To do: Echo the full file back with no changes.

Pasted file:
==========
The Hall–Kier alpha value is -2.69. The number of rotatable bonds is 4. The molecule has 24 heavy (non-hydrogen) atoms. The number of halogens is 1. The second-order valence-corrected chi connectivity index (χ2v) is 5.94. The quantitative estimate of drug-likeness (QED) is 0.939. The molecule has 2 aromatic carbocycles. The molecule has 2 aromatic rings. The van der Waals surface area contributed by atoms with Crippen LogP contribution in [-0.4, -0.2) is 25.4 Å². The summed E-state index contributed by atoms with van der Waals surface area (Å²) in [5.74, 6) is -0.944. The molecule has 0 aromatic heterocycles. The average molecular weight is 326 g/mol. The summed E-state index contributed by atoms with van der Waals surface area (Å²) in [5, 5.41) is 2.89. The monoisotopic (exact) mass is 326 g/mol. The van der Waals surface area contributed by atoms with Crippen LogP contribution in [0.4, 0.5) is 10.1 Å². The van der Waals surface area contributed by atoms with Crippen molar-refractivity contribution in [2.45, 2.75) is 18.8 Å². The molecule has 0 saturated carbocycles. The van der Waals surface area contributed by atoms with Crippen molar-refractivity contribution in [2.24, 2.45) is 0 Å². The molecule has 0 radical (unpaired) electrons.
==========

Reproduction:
The Hall–Kier alpha value is -2.69. The number of rotatable bonds is 4. The molecule has 24 heavy (non-hydrogen) atoms. The number of halogens is 1. The second-order valence-corrected chi connectivity index (χ2v) is 5.94. The quantitative estimate of drug-likeness (QED) is 0.939. The molecule has 2 aromatic carbocycles. The molecule has 2 aromatic rings. The van der Waals surface area contributed by atoms with Crippen LogP contribution in [-0.4, -0.2) is 25.4 Å². The summed E-state index contributed by atoms with van der Waals surface area (Å²) in [5.74, 6) is -0.944. The molecule has 0 aromatic heterocycles. The average molecular weight is 326 g/mol. The summed E-state index contributed by atoms with van der Waals surface area (Å²) in [5, 5.41) is 2.89. The monoisotopic (exact) mass is 326 g/mol. The van der Waals surface area contributed by atoms with Crippen LogP contribution in [0.4, 0.5) is 10.1 Å². The van der Waals surface area contributed by atoms with Crippen molar-refractivity contribution in [2.45, 2.75) is 18.8 Å². The molecule has 0 saturated carbocycles. The van der Waals surface area contributed by atoms with Crippen molar-refractivity contribution in [2.24, 2.45) is 0 Å². The molecule has 0 radical (unpaired) electrons.